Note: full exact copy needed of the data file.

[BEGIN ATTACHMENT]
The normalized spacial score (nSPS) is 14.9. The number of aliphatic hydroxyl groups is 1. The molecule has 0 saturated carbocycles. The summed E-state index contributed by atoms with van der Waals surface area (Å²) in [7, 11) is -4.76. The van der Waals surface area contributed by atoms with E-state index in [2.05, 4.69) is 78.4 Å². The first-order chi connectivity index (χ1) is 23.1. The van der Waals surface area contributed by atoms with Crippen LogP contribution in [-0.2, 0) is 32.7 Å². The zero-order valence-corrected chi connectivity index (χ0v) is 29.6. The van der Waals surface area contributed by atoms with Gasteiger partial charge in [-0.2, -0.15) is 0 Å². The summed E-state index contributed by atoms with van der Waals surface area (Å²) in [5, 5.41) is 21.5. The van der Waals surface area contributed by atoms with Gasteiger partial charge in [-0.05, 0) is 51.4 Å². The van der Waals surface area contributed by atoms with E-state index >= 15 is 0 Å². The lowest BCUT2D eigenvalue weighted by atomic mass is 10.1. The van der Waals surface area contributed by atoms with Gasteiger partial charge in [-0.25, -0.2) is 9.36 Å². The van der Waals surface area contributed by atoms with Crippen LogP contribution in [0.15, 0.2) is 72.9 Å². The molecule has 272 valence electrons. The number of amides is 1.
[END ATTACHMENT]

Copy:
The normalized spacial score (nSPS) is 14.9. The number of aliphatic hydroxyl groups is 1. The molecule has 0 saturated carbocycles. The summed E-state index contributed by atoms with van der Waals surface area (Å²) in [7, 11) is -4.76. The van der Waals surface area contributed by atoms with E-state index in [2.05, 4.69) is 78.4 Å². The first-order chi connectivity index (χ1) is 23.1. The van der Waals surface area contributed by atoms with Crippen LogP contribution in [-0.2, 0) is 32.7 Å². The zero-order valence-corrected chi connectivity index (χ0v) is 29.6. The van der Waals surface area contributed by atoms with Gasteiger partial charge in [-0.2, -0.15) is 0 Å². The summed E-state index contributed by atoms with van der Waals surface area (Å²) in [5, 5.41) is 21.5. The van der Waals surface area contributed by atoms with Gasteiger partial charge in [-0.05, 0) is 51.4 Å². The van der Waals surface area contributed by atoms with E-state index >= 15 is 0 Å². The lowest BCUT2D eigenvalue weighted by atomic mass is 10.1. The van der Waals surface area contributed by atoms with Gasteiger partial charge in [-0.25, -0.2) is 9.36 Å². The van der Waals surface area contributed by atoms with Crippen LogP contribution in [0.15, 0.2) is 72.9 Å². The molecule has 272 valence electrons. The number of amides is 1.